Although my recent posts of Peaks Island depict a rural get-a-way within the city limits of Portland, as well as a popular tourist destination, it turns out that the island has a bit of a
dark side. I discovered this last Friday night when I was out walking with friends. There were some really strange, not to mention scary, figures moving about. Fortunately, I kept my cool and carefully documented a few of these with my camera. What follows are never-before-seen photos of Peaks’ netherworld. The left-hand photo shows one of the island’s plant infestations. I never knew these could loco mote, but it makes sense for explaining how they spread so quickly. Notice the humanesque face—eerie.
Up to this point I thought witches were socially constructed views of some women as evil due to superstitious beliefs held by the community. Not so! They really do exist, and here’s the photo to prove it on the right.
Giant spiders abounded. I found one draped over a car trying to ensnare little kids. On a positive note I found a giant carrot running free purporting its health benefits.
But if all this wasn’t enough, it turns out the
island has the nether judge. He’s a rather austere character who straddles the four dimensions of space and time of which we are all familiar, along with a fifth nether dimension. As a result, his physical presence is blurred, as shown in the right-hand photo. Islanders actually bring defendants before him for all sorts of offenses.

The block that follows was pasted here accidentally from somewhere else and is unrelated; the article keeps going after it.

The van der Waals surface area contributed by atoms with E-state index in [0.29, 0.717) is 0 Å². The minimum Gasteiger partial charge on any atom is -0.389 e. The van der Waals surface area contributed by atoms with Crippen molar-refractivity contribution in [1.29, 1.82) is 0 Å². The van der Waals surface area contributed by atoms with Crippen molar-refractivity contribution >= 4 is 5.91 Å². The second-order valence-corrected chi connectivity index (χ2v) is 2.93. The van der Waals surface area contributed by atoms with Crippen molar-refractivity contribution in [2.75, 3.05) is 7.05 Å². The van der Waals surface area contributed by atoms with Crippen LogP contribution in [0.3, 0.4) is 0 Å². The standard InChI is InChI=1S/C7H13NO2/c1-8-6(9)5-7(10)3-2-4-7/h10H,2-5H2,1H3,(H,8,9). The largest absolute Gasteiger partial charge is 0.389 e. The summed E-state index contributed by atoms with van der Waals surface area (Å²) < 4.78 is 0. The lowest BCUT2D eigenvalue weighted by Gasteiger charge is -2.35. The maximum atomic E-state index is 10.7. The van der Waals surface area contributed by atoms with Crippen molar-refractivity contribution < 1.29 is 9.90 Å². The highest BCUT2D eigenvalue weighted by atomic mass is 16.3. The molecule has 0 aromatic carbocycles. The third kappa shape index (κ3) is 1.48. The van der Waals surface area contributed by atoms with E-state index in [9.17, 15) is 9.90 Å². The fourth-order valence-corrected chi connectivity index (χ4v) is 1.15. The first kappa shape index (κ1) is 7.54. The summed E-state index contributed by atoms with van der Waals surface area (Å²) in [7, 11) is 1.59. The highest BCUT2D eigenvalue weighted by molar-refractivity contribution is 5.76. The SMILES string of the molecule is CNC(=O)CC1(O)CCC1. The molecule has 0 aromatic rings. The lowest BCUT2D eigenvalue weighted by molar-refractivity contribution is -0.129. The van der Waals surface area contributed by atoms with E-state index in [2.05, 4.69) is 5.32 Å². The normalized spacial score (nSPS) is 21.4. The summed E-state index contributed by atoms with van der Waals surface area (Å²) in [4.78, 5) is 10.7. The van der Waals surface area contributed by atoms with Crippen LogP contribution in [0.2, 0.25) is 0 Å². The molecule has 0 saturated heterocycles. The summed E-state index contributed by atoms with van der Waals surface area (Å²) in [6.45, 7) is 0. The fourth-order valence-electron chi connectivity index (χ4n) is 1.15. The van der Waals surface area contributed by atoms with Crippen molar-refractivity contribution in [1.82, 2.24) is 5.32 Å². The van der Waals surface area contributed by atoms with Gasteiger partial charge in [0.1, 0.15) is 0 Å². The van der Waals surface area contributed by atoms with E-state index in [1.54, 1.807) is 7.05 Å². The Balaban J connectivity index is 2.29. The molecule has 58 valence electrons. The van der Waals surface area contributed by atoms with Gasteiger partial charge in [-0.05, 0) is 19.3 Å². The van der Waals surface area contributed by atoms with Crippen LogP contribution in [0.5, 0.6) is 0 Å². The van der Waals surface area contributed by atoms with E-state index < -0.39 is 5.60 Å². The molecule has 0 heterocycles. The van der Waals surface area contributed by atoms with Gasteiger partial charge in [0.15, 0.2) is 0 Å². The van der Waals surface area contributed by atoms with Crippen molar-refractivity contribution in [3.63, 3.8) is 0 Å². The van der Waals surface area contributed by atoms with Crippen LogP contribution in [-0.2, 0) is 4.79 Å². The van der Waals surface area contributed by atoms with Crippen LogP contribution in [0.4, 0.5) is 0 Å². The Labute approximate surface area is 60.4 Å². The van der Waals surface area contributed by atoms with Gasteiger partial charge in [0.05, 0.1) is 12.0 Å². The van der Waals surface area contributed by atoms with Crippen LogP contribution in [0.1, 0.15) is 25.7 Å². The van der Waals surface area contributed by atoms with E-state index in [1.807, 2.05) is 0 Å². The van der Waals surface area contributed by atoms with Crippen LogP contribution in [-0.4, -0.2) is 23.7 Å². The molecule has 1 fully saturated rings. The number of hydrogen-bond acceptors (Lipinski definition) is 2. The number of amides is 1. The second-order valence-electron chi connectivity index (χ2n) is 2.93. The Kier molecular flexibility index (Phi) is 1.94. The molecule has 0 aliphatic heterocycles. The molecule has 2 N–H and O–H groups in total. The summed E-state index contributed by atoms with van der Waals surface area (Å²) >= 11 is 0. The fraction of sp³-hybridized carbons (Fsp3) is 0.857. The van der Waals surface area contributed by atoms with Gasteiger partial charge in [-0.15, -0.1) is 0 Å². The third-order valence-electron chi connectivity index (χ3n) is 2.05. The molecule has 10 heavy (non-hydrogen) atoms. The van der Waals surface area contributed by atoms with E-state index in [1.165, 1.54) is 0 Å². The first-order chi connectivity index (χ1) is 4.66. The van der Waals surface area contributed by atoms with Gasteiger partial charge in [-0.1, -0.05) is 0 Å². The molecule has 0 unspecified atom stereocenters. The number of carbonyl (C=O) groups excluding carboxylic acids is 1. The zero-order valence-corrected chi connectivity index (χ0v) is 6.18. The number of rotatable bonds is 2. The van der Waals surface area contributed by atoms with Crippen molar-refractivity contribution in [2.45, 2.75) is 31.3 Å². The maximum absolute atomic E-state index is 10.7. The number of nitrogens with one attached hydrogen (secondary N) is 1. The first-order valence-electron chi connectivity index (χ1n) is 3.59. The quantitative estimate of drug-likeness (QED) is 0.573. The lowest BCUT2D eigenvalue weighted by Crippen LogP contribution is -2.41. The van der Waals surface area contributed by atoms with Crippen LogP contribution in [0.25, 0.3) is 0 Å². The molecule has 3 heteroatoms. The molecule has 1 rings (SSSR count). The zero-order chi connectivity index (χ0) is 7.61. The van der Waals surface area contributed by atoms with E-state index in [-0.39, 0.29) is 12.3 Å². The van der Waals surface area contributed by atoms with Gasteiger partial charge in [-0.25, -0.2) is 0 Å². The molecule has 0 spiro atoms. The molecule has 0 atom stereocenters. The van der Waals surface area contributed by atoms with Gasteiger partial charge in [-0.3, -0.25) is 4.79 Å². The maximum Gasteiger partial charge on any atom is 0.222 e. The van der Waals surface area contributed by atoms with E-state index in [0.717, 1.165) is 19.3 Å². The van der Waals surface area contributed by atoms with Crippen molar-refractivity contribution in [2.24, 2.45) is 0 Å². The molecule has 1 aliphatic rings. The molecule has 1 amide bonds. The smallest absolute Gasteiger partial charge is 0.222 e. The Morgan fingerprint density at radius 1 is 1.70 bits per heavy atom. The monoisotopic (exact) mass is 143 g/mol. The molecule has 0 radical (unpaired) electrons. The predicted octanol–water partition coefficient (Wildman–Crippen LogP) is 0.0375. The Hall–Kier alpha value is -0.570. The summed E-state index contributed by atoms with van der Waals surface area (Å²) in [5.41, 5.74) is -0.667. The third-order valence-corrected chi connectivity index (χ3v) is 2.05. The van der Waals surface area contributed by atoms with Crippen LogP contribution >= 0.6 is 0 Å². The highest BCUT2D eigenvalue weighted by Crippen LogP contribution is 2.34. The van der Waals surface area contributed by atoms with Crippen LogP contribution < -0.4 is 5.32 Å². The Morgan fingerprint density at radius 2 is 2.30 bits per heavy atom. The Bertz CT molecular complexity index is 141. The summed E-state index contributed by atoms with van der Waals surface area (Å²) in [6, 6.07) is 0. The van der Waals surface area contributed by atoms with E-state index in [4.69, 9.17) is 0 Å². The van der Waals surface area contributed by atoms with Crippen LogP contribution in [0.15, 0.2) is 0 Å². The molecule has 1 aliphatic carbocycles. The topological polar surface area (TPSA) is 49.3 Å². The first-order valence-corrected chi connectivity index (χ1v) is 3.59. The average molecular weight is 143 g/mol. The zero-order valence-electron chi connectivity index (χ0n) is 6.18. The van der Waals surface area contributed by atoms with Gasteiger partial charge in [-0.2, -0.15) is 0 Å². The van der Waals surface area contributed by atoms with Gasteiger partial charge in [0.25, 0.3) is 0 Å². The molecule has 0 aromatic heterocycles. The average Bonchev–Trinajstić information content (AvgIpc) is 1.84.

Apparently no one is immune from Peaks’ nether justice. Appearing before him was a member of Peaks’ landed aristocracy, accused of crimes against good nutrition. He allegedly was discovered eating a baloney
sandwich on white bread—with mayonnaise. Found guilty, you can see the convicted fading into the netherworld to serve out his sentence (to rid Peaks of all baloney), much to his attorney’s amazement.
Well, I must say, this marks a pretty dramatic end to my stay here on Peaks. My final shoots this week will be a pre-sunrise panorama of the entrance to Portland’s harbor, the Casco Bay Bridge at sunset, and some night exposures of Portland’s Old Port. I’ll cull the thousands of photos I’ve taken, from Greater Portland to Belfast, for a photo book. I would like to return to Peaks next summer to present a “behind the scenes” look at the book’s production, if there’s interest.
My trip has been both fun and reflective. However, I’ll be glad to get back to my own house with my car at-hand in my driveway so I can drive anywhere on the continent.
-From Portland and the mid-coast